Pricing Strategies, Bundles & Volume Discounts

Wiser square logoWiser is a dynamic pricing and merchandising engine that monitors, analyzes, and reprices retail products in real-time. Wiser enables retailers to boost profit margins and revenue, price with confidence, and improve merchandising through a sound pricing strategy. Today Angelica Valentine from Wiser discusses how to discount intelligently and add value.

How Bundle and Volume Discounts Fit into Your Pricing Strategy

BundlesAll successful retailers want shoppers to buy more, but how can they do it? A mixture of psychological pricing and good old added value can make that a reality. Volume discounts and bundling are two ways to do this. They represent two sides of the same coin, giving the shopper a better deal in order to incentivize them to buy more.

Why Volume Discounts Work

Volume discounts are an effective strategy for many retailers that want to boost average order value and get products moving faster. This won’t work for all retailers, but it can work wonders depending on what they’re selling. Costco is a great example of this. The retailer is a master of quantity and price. When selling multiples, it’s much easier to have a super competitive price.

But of course all retailers can’t sell that many items at such low prices because it requires incredibly high sales and a large warehouse capacity. On a smaller scale though, this can still work for retailers of all sizes. Grocery stores are another great example of this. It’s easy to justify buying four to get a fifth free for items that don’t take up much space to store. Items that aren’t highly perishable and are relatively small are the best to offer volume discounts on.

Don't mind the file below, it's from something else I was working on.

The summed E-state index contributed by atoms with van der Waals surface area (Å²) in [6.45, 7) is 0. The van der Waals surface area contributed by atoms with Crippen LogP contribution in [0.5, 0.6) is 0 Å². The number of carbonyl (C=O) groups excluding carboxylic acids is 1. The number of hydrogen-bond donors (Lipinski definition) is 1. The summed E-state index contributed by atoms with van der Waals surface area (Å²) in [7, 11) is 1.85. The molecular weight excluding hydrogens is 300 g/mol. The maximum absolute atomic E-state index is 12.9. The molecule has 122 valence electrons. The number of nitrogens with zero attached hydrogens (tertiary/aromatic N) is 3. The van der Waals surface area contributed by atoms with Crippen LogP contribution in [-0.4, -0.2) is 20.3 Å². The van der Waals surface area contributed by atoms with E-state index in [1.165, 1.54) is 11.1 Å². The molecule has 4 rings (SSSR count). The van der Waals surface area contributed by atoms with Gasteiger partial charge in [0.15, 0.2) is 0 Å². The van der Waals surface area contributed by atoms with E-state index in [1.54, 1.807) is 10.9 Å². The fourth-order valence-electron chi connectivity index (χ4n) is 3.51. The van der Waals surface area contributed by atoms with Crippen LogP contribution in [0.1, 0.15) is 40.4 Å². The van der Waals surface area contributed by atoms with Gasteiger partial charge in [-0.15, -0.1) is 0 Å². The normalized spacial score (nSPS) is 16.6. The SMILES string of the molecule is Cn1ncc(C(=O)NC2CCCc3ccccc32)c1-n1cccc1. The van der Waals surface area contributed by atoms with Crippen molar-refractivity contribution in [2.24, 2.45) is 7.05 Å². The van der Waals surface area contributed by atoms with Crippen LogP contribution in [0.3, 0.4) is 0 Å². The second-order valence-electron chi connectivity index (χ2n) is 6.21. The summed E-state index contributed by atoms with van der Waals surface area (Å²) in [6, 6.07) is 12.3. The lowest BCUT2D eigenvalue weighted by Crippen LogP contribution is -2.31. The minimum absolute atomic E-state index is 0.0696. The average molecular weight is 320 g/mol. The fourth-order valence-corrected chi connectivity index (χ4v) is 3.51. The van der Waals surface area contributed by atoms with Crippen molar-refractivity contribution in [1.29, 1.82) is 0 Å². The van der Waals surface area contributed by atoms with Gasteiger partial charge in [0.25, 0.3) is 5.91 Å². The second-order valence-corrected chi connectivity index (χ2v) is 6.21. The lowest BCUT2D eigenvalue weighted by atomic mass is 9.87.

How to Create an Effective Bundle

Many shoppers choose online retailers because they are so convenient. There’s no need to leave the house and the products they want will soon show up on their doorsteps. Bundling is a way to make the online shopping experience even more convenient by putting together what shoppers want at a lower cost.

An especially important marketplace to use a bundling strategy is on Amazon. A bundle on Amazon is considered a unique listing, making it a bit easier to win the Buy Box.

There are two ways to make bundling work. First, it’s a good way to get rid of items that aren’t selling well. This way you can include them as an additional item for a small extra cost. On the other hand, including top sellers in bundles can serve as social proof that shoppers so often want. This can be a win for both the retailer and the shopper. No matter how you choose to implement a bundling strategy, it has the ability to increase basket size and clear out inventory in a way that makes shoppers feel like they’re getting a good deal.

This is where data can help. Beyond obvious pairings, like bathing suits, towels, and goggles; dig deeper to find the uncommon things that shoppers often buy together and provide them as a recommended bundle. Read through reviews and learn about the other products that consumers usually use it with. When you provide a little extra value, shoppers will be more likely to return to your store.

How have volume discounts and bundling worked for your business?